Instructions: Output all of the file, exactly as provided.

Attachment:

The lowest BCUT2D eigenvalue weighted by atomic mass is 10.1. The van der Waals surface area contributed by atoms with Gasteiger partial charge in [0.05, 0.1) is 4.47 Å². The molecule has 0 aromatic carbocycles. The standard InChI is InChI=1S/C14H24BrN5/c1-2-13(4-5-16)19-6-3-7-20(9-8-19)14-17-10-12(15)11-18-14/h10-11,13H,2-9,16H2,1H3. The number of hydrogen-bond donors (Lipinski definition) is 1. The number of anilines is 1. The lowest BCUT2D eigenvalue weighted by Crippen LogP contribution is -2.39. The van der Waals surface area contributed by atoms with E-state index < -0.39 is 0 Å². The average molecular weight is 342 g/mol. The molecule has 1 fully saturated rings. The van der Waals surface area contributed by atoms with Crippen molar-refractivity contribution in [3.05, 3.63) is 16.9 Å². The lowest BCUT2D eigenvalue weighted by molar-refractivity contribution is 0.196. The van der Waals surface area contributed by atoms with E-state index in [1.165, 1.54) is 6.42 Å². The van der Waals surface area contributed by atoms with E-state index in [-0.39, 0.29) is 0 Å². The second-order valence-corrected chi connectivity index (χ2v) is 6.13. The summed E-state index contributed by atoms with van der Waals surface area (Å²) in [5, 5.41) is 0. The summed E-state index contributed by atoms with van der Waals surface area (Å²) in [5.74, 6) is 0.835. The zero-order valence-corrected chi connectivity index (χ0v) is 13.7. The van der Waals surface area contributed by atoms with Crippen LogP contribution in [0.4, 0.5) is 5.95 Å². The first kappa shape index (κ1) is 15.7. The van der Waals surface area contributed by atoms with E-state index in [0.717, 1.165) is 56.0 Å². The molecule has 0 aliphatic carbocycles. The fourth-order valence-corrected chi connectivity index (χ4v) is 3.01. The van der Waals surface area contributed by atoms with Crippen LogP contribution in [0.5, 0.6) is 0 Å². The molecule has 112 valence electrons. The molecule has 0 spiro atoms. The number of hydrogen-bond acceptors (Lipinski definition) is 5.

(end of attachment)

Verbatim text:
The lowest BCUT2D eigenvalue weighted by atomic mass is 10.1. The van der Waals surface area contributed by atoms with Gasteiger partial charge in [0.05, 0.1) is 4.47 Å². The molecule has 0 aromatic carbocycles. The standard InChI is InChI=1S/C14H24BrN5/c1-2-13(4-5-16)19-6-3-7-20(9-8-19)14-17-10-12(15)11-18-14/h10-11,13H,2-9,16H2,1H3. The number of hydrogen-bond donors (Lipinski definition) is 1. The number of anilines is 1. The lowest BCUT2D eigenvalue weighted by Crippen LogP contribution is -2.39. The van der Waals surface area contributed by atoms with E-state index < -0.39 is 0 Å². The average molecular weight is 342 g/mol. The molecule has 1 fully saturated rings. The van der Waals surface area contributed by atoms with Crippen molar-refractivity contribution in [3.05, 3.63) is 16.9 Å². The lowest BCUT2D eigenvalue weighted by molar-refractivity contribution is 0.196. The van der Waals surface area contributed by atoms with E-state index in [1.165, 1.54) is 6.42 Å². The van der Waals surface area contributed by atoms with E-state index in [-0.39, 0.29) is 0 Å². The second-order valence-corrected chi connectivity index (χ2v) is 6.13. The summed E-state index contributed by atoms with van der Waals surface area (Å²) in [5, 5.41) is 0. The summed E-state index contributed by atoms with van der Waals surface area (Å²) in [5.74, 6) is 0.835. The zero-order valence-corrected chi connectivity index (χ0v) is 13.7. The van der Waals surface area contributed by atoms with Crippen LogP contribution in [0.4, 0.5) is 5.95 Å². The first kappa shape index (κ1) is 15.7. The van der Waals surface area contributed by atoms with E-state index in [0.717, 1.165) is 56.0 Å². The molecule has 0 aliphatic carbocycles. The fourth-order valence-corrected chi connectivity index (χ4v) is 3.01. The van der Waals surface area contributed by atoms with Crippen LogP contribution in [0.5, 0.6) is 0 Å². The molecule has 112 valence electrons. The molecule has 0 spiro atoms. The number of hydrogen-bond acceptors (Lipinski definition) is 5.